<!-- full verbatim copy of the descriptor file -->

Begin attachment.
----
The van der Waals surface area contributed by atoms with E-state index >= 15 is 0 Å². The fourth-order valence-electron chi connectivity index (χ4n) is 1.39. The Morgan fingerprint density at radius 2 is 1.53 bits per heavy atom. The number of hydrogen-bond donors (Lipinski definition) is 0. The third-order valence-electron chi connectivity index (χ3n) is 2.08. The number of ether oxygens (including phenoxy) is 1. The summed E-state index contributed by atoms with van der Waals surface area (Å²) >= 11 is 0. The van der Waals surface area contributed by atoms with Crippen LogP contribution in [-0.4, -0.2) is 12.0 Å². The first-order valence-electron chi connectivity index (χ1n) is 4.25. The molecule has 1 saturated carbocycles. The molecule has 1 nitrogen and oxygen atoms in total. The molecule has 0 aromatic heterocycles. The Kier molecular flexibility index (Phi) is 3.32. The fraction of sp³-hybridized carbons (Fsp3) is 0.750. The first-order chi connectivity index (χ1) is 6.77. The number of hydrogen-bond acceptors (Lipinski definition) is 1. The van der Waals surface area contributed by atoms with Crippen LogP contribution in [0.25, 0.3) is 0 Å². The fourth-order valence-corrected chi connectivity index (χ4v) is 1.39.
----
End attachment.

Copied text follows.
The van der Waals surface area contributed by atoms with E-state index >= 15 is 0 Å². The fourth-order valence-electron chi connectivity index (χ4n) is 1.39. The Morgan fingerprint density at radius 2 is 1.53 bits per heavy atom. The number of hydrogen-bond donors (Lipinski definition) is 0. The third-order valence-electron chi connectivity index (χ3n) is 2.08. The number of ether oxygens (including phenoxy) is 1. The summed E-state index contributed by atoms with van der Waals surface area (Å²) >= 11 is 0. The van der Waals surface area contributed by atoms with Crippen LogP contribution in [-0.4, -0.2) is 12.0 Å². The first-order valence-electron chi connectivity index (χ1n) is 4.25. The molecule has 1 saturated carbocycles. The molecule has 1 nitrogen and oxygen atoms in total. The molecule has 0 aromatic heterocycles. The Kier molecular flexibility index (Phi) is 3.32. The fraction of sp³-hybridized carbons (Fsp3) is 0.750. The first-order chi connectivity index (χ1) is 6.77. The number of hydrogen-bond acceptors (Lipinski definition) is 1. The van der Waals surface area contributed by atoms with Crippen LogP contribution in [0.25, 0.3) is 0 Å². The fourth-order valence-corrected chi connectivity index (χ4v) is 1.39.